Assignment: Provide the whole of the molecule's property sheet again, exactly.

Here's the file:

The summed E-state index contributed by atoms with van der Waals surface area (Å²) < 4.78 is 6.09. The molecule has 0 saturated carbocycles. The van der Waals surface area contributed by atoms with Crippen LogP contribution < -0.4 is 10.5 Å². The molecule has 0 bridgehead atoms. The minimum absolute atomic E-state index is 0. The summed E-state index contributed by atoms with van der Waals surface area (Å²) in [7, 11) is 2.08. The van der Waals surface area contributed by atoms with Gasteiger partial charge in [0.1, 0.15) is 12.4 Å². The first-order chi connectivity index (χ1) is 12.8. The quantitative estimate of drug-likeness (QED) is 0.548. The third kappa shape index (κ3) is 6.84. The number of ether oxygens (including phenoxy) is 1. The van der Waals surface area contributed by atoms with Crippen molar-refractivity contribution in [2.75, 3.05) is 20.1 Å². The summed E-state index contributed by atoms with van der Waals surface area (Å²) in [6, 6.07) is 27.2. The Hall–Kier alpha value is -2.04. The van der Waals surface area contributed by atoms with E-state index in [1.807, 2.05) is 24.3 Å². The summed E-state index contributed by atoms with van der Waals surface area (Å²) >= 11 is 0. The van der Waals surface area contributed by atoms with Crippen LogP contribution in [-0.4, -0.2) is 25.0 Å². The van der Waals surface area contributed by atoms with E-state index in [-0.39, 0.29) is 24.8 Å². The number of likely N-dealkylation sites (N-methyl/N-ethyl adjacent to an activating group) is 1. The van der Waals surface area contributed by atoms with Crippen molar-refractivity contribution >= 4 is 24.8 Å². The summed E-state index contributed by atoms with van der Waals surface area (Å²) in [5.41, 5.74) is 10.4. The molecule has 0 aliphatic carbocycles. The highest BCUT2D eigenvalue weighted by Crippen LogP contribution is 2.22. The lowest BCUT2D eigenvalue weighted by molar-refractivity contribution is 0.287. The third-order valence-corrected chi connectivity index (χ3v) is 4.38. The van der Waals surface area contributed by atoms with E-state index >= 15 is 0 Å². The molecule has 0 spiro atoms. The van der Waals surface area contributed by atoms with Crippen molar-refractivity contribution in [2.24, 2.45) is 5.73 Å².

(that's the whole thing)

The summed E-state index contributed by atoms with van der Waals surface area (Å²) < 4.78 is 6.09. The molecule has 0 saturated carbocycles. The van der Waals surface area contributed by atoms with Crippen LogP contribution < -0.4 is 10.5 Å². The molecule has 0 bridgehead atoms. The minimum absolute atomic E-state index is 0. The summed E-state index contributed by atoms with van der Waals surface area (Å²) in [7, 11) is 2.08. The van der Waals surface area contributed by atoms with Gasteiger partial charge in [0.1, 0.15) is 12.4 Å². The first-order chi connectivity index (χ1) is 12.8. The quantitative estimate of drug-likeness (QED) is 0.548. The third kappa shape index (κ3) is 6.84. The number of ether oxygens (including phenoxy) is 1. The van der Waals surface area contributed by atoms with Crippen molar-refractivity contribution in [2.75, 3.05) is 20.1 Å². The summed E-state index contributed by atoms with van der Waals surface area (Å²) in [6, 6.07) is 27.2. The Hall–Kier alpha value is -2.04. The van der Waals surface area contributed by atoms with E-state index in [1.807, 2.05) is 24.3 Å². The summed E-state index contributed by atoms with van der Waals surface area (Å²) >= 11 is 0. The van der Waals surface area contributed by atoms with Crippen LogP contribution in [-0.4, -0.2) is 25.0 Å². The van der Waals surface area contributed by atoms with E-state index in [-0.39, 0.29) is 24.8 Å². The number of likely N-dealkylation sites (N-methyl/N-ethyl adjacent to an activating group) is 1. The van der Waals surface area contributed by atoms with Crippen molar-refractivity contribution >= 4 is 24.8 Å². The summed E-state index contributed by atoms with van der Waals surface area (Å²) in [5.41, 5.74) is 10.4. The molecule has 0 aliphatic carbocycles. The highest BCUT2D eigenvalue weighted by Crippen LogP contribution is 2.22. The lowest BCUT2D eigenvalue weighted by molar-refractivity contribution is 0.287. The third-order valence-corrected chi connectivity index (χ3v) is 4.38. The van der Waals surface area contributed by atoms with E-state index >= 15 is 0 Å². The molecule has 0 spiro atoms. The van der Waals surface area contributed by atoms with Crippen molar-refractivity contribution in [2.24, 2.45) is 5.73 Å².